Track Stacking: Fun with Guitar Orchestration

As a budding home recording enthusiast, you’ve got your work cut out for you. The basic mechanics of your Digital Audio Workstation (DAW) must be learned. You begin by studying the techniques of recording – mono vs. stereo tracks, amps, mics/placement, emulations, plug-ins, etcetera – and you think that’s hard enough. But you soon realize recording your parts is just the beginning; mixing is an art unto itself! No wonder people get paid to do this stuff! But if you’re doing it at home by yourself, it’s all on you, and you of course want to do the best you can. You can drive yourself batty if you go overboard, or you can take a sparse approach. Soon enough you’re recording tracks at a level and tone you’re satisfied with, but then you have to consider placement of the tracks in the overall mix – not just volume so the instruments and parts you want to emphasize aren’t buried, or just meh – but where they are in the stereo field. How do you best get your idea across? Suddenly you’re faced with a large number of possibilities, not all of them beneficial to the overall sound. What do you do?

The cave command center. Someday they’ll make an FM antenna that doesn’t look like rabbit ears…

The first thing I would suggest is to immerse yourself in as many YouTube tutorials as you can bear to watch. Take advantage of the Internet age: There’s SO much information out there if you look. Check out Avid’s YouTube channelPro Tools Expert and Recording Revolution, or Groove3 just to name a few. Find interviews with producers you admire and dive as deep as you care to into their process.
For example, for my tunes I’m trying to shoot for, production and mix-wise a sort of modern take on Ted Templeman (early VH) meets Max Norman (Rhoads-era Ozzy, Loudness, Megadeth) production, and they’ re hanging with Bob Ezrin (The Wall). In George Martin’s (the Beatles) rec room, with Eddie Kramer (Hendrix) working the bar. Lofty (and not at all silly) goal, right? “Aim High” or whatever. Not that I would dare compare my music to any of the above. But I want the guitars to be in the forefront like that, and I want space and depth, and a plethora of interesting background sound effects and segues between songs. Like I said, I may or may not get there someday, but that’s what I want to hear. I’m lucky in that once in a while a professional producer friend of mine will listen to my SoundCloud tracks and shoot me an IM saying “Why the hell did you put _____ on the guitars on ____ ? Take that off!” if he thinks something sounds completely funky. For full disclosure though, I’m no expert. A few years in I feel like I’m starting to get the hang of it and a few people seem to be starting to like it. But hopefully any suggestions I make might plant a seed in another budding recording enthusiast not quite as intermediately far along’s mind. And if anything I share saves someone the trouble of learning things I had to the hard way, bonus.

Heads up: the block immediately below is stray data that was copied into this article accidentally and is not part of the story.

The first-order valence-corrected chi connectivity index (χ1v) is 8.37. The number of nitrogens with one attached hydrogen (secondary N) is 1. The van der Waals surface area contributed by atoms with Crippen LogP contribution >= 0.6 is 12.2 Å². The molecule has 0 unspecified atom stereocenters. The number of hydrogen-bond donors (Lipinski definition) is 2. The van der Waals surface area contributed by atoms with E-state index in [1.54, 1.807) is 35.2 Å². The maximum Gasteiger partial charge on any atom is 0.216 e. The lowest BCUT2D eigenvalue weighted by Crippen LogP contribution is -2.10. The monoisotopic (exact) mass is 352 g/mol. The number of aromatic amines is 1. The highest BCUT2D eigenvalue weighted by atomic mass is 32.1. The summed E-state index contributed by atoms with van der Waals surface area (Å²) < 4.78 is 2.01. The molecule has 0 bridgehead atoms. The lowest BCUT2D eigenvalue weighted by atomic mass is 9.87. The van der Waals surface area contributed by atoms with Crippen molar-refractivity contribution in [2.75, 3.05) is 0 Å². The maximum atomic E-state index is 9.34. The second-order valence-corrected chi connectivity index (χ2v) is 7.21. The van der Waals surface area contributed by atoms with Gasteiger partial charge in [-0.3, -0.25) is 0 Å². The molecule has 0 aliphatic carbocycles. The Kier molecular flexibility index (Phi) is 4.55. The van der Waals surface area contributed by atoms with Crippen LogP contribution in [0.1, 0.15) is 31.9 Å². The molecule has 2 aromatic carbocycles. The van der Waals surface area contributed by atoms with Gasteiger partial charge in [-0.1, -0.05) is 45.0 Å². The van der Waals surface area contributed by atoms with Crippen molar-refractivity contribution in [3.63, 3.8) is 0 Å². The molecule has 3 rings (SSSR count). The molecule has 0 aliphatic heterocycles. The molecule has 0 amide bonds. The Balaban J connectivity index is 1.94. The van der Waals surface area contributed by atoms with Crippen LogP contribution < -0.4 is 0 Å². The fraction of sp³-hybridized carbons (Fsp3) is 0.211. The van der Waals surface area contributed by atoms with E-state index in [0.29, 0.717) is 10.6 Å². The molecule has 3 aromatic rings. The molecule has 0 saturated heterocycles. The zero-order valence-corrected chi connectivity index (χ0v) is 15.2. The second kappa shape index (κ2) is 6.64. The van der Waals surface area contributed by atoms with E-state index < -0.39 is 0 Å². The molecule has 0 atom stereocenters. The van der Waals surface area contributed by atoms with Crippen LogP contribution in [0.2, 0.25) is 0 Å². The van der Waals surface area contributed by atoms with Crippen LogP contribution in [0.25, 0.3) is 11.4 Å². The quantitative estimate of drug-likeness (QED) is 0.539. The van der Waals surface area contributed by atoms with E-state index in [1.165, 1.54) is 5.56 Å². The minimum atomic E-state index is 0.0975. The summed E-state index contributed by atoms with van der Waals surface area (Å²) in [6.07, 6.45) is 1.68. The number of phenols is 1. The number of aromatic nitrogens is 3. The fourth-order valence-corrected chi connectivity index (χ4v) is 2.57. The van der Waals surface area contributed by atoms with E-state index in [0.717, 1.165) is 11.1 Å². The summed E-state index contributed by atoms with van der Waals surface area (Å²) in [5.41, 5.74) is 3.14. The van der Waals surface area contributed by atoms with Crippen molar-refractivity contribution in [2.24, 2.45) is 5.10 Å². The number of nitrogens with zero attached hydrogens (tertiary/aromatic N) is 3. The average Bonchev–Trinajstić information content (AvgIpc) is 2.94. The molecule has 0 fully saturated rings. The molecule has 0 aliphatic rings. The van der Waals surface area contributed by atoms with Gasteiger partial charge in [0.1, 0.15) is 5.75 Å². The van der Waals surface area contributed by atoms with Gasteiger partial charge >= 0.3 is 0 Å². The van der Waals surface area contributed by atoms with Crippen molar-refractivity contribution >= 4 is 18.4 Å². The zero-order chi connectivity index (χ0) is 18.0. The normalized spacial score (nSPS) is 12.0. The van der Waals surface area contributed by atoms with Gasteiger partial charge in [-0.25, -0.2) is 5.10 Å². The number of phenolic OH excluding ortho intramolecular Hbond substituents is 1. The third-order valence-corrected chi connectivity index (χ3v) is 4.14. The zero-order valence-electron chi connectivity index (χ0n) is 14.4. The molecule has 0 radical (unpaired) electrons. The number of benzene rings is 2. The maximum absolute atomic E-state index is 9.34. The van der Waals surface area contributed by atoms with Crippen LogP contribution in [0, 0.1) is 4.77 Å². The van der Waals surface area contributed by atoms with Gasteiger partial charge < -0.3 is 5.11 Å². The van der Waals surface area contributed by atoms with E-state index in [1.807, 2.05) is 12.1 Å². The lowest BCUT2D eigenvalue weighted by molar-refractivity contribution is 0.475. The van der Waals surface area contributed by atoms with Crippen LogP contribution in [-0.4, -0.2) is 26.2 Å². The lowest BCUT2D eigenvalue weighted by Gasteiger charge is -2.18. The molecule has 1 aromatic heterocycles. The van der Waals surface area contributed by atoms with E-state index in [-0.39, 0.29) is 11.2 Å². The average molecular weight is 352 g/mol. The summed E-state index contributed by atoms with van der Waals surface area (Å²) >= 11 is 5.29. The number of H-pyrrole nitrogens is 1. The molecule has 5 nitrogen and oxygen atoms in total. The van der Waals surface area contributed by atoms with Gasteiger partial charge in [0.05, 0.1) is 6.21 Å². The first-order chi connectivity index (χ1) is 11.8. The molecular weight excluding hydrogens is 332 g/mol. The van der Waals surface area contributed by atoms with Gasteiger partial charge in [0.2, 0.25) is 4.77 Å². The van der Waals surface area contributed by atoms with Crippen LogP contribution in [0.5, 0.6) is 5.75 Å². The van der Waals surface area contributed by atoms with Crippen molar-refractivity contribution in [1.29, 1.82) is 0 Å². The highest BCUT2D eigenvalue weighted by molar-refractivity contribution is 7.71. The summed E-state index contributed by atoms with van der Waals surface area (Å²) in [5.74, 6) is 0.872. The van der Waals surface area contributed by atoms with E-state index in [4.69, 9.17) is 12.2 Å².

“Wait, if there’s two of us, isn’t THAT stereo?”

When you first start out, you think “I’m gonna record all the guitar tracks in stereo and they’re gonna sound HUGE!” but you quickly learn that may not be the case. A ton of stereo tracks sounds like a huge wash, as it turns out. Things can get mushy-sounding quickly, too. In a LOT of cases I’m finding something else my friend told me to be true: a mono track artfully placed ever-so-slightly right or left in the mix has way more sonic impact compared to the crowded undefined sound of multiple stereo tracks. So consider that when tracking, particularly with distorted guitars: Is it supposed to be huge, fluffy and feel-good, or is it supposed to punch the listener in the face? And if you chose the latter, on the right or left-hand side or straight up the middle? To further the boxing analogy, do you wanna limit yourself to jabs up the center all night, or would you like to start throwing some hooks too? Or slaps, tickles…whatever you’re into, I’m not judging! Vary your attack, your dance steps, hat-tricks – whatever.
Personally, I’m shooting for something that’s slightly dense, but has articulation and layering. A few of the things I’m working on have multiple guitar parts I wouldn’t be able to pull off live without growing a couple of extra sets of arms, but it was the atmosphere I’m wanting for the recording at least. Due to my Rhoads influence I like to double and triple my rhythm tracks. Take for example what started out as a kind of a joke tune I’m working on that has taken on a life of its own, with at least two clean and two dirty guitar tracks playing off each other and intertwining with the (tripled) bass track. There’s a kind of staggering-down-the-stairs unison lick that leads back into the verses you’ll hear. Add a boozy-sounding slide guitar track over/underneath all that, and it became this …thing. I like where it’s going, anyway. This isn’t necessarily the order things were recorded in, but for demonstration purposes you’ll get the general idea of what I was shooting for. And hey maybe it’ll give you an idea for something you’d like to do, or even what NOT to do, when recording!

Don’t be that guy (pay someone else to be)!